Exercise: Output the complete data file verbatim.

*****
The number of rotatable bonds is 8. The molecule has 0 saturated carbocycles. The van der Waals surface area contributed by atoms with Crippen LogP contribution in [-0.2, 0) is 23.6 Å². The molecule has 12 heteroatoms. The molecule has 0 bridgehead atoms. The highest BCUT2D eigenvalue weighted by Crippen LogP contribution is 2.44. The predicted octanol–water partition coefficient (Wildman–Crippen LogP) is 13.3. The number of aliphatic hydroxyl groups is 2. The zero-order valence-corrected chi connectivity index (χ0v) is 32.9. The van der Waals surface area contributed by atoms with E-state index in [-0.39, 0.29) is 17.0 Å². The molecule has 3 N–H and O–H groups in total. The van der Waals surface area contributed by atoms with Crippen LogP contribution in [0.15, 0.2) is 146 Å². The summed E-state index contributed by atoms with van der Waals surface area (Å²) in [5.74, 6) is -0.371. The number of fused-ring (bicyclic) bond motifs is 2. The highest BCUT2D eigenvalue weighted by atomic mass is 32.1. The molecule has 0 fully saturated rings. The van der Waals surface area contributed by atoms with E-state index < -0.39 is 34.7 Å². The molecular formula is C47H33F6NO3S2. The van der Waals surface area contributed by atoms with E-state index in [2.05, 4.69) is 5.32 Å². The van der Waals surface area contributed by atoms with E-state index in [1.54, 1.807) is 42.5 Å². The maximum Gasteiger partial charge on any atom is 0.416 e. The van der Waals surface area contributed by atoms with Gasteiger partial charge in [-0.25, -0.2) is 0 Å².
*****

The number of rotatable bonds is 8. The molecule has 0 saturated carbocycles. The van der Waals surface area contributed by atoms with Crippen LogP contribution in [-0.2, 0) is 23.6 Å². The molecule has 12 heteroatoms. The molecule has 0 bridgehead atoms. The highest BCUT2D eigenvalue weighted by Crippen LogP contribution is 2.44. The predicted octanol–water partition coefficient (Wildman–Crippen LogP) is 13.3. The number of aliphatic hydroxyl groups is 2. The zero-order valence-corrected chi connectivity index (χ0v) is 32.9. The van der Waals surface area contributed by atoms with E-state index in [-0.39, 0.29) is 17.0 Å². The molecule has 3 N–H and O–H groups in total. The van der Waals surface area contributed by atoms with Crippen LogP contribution in [0.15, 0.2) is 146 Å². The summed E-state index contributed by atoms with van der Waals surface area (Å²) in [5.74, 6) is -0.371. The number of fused-ring (bicyclic) bond motifs is 2. The highest BCUT2D eigenvalue weighted by atomic mass is 32.1. The molecule has 0 fully saturated rings. The van der Waals surface area contributed by atoms with E-state index < -0.39 is 34.7 Å². The molecular formula is C47H33F6NO3S2. The van der Waals surface area contributed by atoms with E-state index in [2.05, 4.69) is 5.32 Å². The van der Waals surface area contributed by atoms with E-state index in [1.54, 1.807) is 42.5 Å². The maximum Gasteiger partial charge on any atom is 0.416 e. The van der Waals surface area contributed by atoms with Gasteiger partial charge in [-0.25, -0.2) is 0 Å².